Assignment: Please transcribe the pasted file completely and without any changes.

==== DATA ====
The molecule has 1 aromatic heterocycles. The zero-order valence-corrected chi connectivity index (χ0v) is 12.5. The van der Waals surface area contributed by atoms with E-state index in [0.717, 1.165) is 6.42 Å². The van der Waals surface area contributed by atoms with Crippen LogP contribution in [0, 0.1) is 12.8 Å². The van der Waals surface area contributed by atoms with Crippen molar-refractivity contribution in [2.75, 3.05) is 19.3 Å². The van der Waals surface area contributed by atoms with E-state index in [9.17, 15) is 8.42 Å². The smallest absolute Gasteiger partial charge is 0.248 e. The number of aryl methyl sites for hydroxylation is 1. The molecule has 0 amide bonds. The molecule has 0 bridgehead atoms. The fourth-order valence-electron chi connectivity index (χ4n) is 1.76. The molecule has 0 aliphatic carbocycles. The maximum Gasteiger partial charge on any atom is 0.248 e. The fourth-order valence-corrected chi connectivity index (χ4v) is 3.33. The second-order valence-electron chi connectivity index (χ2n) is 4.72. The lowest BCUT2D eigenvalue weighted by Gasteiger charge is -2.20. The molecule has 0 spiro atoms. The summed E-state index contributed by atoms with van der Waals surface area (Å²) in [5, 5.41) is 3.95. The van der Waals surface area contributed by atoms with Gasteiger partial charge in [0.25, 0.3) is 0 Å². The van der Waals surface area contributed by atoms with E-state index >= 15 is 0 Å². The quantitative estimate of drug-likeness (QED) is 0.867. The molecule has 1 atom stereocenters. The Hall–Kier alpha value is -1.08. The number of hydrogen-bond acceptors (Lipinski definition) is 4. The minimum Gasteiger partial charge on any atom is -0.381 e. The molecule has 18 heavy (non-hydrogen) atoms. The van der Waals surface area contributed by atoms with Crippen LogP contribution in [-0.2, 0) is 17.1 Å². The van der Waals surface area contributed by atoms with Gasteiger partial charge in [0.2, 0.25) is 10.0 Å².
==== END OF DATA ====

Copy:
The molecule has 1 aromatic heterocycles. The zero-order valence-corrected chi connectivity index (χ0v) is 12.5. The van der Waals surface area contributed by atoms with E-state index in [0.717, 1.165) is 6.42 Å². The van der Waals surface area contributed by atoms with Crippen LogP contribution in [0, 0.1) is 12.8 Å². The van der Waals surface area contributed by atoms with Crippen molar-refractivity contribution in [2.75, 3.05) is 19.3 Å². The van der Waals surface area contributed by atoms with E-state index in [9.17, 15) is 8.42 Å². The smallest absolute Gasteiger partial charge is 0.248 e. The number of aryl methyl sites for hydroxylation is 1. The molecule has 0 amide bonds. The molecule has 0 bridgehead atoms. The fourth-order valence-electron chi connectivity index (χ4n) is 1.76. The molecule has 0 aliphatic carbocycles. The maximum Gasteiger partial charge on any atom is 0.248 e. The fourth-order valence-corrected chi connectivity index (χ4v) is 3.33. The second-order valence-electron chi connectivity index (χ2n) is 4.72. The lowest BCUT2D eigenvalue weighted by Gasteiger charge is -2.20. The molecule has 0 spiro atoms. The summed E-state index contributed by atoms with van der Waals surface area (Å²) in [5, 5.41) is 3.95. The van der Waals surface area contributed by atoms with Gasteiger partial charge in [0.25, 0.3) is 0 Å². The van der Waals surface area contributed by atoms with E-state index >= 15 is 0 Å². The quantitative estimate of drug-likeness (QED) is 0.867. The molecule has 1 atom stereocenters. The Hall–Kier alpha value is -1.08. The number of hydrogen-bond acceptors (Lipinski definition) is 4. The minimum Gasteiger partial charge on any atom is -0.381 e. The molecule has 18 heavy (non-hydrogen) atoms. The van der Waals surface area contributed by atoms with Crippen LogP contribution in [-0.2, 0) is 17.1 Å². The van der Waals surface area contributed by atoms with Gasteiger partial charge in [0.2, 0.25) is 10.0 Å².